Ideas about “a place to age and keep on living” from the invitation wove in and out as a theme (and we were 20 years younger then!): the anxiety about how we’d sustain our lives after “retirement;” our dissatisfaction with the isolation of today’s retirement communities; our role as the advance guard of the baby boom; the desire not to segregate ourselves according to our age; the value and importance of connections with the “larger world;” the importance of a place being “kid friendly” as well as questions about how a single person would fit in a multi-generational setting. We heard both of a desire not to be a burden to others as we age and also of the joy generated by caring for an older friend.
We described individual fantasies about what this might look like: a lodge; a hotel as a place that’s inviting not just to its residents but to outsiders; spas, resorts, and other escapes; sustainable eco-resorts; Buddhist retreats; taking over a whole city block that faces outward on the street fronts and inward into more private central spaces; W.S. Merwin’s description of a region in southern France.
Specific examples and stories added to our ability to imagine the possibilities: the Western Front in Vancouver, BC and its rural extension, Babyland; Chevy Chase on Discovery Bay; the Linger Longer Lodge in Quilcene; the Mountaineers’ lodges; Project Row Houses in Houston; and examples from co-housing projects and Seattle’s Anhalt apartments to clusters of homes built of a shipping containers.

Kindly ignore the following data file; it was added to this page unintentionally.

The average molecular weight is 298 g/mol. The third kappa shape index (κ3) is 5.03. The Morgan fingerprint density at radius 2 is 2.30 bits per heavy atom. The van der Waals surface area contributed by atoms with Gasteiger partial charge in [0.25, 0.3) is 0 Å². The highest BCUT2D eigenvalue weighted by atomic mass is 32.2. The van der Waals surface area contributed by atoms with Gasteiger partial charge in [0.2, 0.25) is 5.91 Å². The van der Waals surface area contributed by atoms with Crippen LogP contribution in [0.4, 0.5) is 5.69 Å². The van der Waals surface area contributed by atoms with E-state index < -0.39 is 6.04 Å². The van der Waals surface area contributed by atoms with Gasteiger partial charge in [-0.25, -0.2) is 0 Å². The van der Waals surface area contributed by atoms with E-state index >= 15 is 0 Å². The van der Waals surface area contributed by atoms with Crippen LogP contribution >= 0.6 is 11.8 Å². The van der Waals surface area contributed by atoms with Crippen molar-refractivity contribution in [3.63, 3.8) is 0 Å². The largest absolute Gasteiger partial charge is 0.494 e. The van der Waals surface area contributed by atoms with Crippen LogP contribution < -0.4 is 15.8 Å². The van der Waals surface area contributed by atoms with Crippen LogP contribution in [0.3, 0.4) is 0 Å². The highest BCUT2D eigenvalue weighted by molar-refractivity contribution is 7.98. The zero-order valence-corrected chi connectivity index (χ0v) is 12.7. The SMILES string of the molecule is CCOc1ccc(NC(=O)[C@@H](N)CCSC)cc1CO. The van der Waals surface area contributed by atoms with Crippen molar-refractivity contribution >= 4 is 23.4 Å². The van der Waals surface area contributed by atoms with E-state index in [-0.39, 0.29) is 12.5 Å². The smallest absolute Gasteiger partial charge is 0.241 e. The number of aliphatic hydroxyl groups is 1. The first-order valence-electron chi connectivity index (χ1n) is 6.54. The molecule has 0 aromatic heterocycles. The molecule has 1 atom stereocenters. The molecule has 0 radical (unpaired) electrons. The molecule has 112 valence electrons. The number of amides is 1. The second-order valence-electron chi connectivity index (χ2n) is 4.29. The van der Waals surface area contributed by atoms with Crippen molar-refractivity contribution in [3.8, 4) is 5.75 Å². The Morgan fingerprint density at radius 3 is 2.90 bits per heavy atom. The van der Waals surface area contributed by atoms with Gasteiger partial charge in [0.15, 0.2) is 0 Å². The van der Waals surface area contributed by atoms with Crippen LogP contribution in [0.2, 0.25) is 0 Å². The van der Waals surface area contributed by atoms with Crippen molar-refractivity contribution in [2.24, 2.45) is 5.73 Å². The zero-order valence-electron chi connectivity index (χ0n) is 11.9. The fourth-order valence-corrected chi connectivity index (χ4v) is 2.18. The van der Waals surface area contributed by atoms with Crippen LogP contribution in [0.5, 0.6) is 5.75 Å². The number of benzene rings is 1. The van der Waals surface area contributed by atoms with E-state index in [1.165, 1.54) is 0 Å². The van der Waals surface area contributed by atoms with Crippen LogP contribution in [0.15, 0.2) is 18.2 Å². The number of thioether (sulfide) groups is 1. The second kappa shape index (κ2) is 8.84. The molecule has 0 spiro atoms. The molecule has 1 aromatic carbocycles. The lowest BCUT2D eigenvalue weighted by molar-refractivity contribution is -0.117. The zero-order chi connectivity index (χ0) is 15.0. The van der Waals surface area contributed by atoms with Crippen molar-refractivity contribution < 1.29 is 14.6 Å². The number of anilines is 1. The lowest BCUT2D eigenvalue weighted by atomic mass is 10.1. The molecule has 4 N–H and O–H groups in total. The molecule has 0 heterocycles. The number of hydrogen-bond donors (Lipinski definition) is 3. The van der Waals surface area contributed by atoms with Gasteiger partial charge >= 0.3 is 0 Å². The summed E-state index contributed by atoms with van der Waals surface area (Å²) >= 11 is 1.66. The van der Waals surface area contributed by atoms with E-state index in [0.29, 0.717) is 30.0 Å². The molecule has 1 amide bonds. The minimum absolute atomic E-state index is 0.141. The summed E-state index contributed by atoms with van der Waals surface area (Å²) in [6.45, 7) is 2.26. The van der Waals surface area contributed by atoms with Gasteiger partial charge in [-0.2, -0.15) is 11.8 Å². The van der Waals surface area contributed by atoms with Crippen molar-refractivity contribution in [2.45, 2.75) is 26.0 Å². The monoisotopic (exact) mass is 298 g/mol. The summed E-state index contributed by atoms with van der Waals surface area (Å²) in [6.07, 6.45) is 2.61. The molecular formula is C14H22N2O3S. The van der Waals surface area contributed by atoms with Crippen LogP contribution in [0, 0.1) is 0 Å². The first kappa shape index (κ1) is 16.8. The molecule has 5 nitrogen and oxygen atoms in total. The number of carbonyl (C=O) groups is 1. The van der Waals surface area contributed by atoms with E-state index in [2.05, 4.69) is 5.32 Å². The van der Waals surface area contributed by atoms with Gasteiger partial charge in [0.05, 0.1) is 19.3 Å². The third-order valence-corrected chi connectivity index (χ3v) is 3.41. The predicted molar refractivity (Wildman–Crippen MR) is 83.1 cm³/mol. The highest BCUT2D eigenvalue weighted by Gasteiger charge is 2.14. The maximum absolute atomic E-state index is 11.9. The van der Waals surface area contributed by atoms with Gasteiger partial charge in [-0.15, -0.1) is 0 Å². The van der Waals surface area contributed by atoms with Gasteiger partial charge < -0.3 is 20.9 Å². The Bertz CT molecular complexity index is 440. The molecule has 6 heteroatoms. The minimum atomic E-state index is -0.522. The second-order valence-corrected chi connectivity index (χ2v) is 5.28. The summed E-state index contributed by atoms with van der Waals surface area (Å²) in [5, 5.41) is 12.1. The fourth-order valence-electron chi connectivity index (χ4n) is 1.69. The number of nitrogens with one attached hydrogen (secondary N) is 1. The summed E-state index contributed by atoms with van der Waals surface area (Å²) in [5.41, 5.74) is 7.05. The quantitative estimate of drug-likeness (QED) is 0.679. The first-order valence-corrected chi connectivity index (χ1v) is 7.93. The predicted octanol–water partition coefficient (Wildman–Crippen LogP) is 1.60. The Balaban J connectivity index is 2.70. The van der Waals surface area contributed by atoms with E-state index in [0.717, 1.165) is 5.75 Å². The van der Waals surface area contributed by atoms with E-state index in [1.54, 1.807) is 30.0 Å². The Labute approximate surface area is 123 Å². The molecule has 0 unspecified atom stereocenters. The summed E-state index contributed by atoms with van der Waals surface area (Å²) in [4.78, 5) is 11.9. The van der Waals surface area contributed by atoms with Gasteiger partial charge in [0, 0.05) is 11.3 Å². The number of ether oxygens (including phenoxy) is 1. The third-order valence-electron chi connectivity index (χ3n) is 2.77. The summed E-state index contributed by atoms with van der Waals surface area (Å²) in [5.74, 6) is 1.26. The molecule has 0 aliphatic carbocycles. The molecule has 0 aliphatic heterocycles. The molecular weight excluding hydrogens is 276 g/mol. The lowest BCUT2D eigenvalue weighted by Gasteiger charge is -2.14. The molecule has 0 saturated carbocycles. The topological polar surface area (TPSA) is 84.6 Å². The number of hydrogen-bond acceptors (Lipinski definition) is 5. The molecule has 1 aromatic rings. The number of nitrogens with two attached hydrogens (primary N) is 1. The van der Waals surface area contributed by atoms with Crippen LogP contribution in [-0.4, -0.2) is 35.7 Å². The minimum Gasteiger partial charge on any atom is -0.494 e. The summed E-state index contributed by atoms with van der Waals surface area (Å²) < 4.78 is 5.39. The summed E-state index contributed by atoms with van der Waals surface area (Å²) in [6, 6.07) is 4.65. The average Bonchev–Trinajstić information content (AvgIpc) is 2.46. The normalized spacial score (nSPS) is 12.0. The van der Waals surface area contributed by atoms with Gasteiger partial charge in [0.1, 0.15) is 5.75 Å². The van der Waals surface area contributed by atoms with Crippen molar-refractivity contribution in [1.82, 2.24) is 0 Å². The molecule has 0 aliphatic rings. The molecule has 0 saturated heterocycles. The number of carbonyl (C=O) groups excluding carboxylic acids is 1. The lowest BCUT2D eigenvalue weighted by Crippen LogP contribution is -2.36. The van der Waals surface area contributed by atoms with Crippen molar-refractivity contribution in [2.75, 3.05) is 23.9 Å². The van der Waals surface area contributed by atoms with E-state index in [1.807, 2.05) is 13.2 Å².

Over the course of the week we also shared at least one meal together each day. Notes from the week refer to: “a wonderful dinner of David’s fish soup,” “a special meal of Laura’s cabbage rolls,” “Lynn and Rita’s salmon dinner,” “pasta from Jim,” “soup and sweet potatoes from Marcie,” “Norie’s pasta and Anne’s roasted vegetables,” and pizza from a Port Townsend cafe. In addition to solitary walks, time for reading, and pick-up games on the lawn, shared experiences punctuated our time: “a walk on the beach and sitting around a bonfire,” “Hillela’s banged up knee,” “Tomo playing nearby on the beach as it got dark,” “a sunny morning at low tide and a rainy afternoon visiting Port Townsend’s Secret Gardens.”
By the end of the week it felt as though we’d only just begun. We didn’t reach a conclusion about a specific future direction and didn’t resolve the many, often contrasting thoughts and stories. The week’s experience, however, did spawn more confabs that included more people and continued for four years until mid 2001. During this time, interest in the idea spread, and my mailing list for notes from the confabs grew and stretched across the country.
That first confab marked the beginning of a conscious exploration of the meaning of “home” – the particular configuration of physical, social, emotional, and creative space that altogether means home for me and for others. Deep in my interior somewhere, home has always been both a private and a social place, shaped as I was by the first home I knew.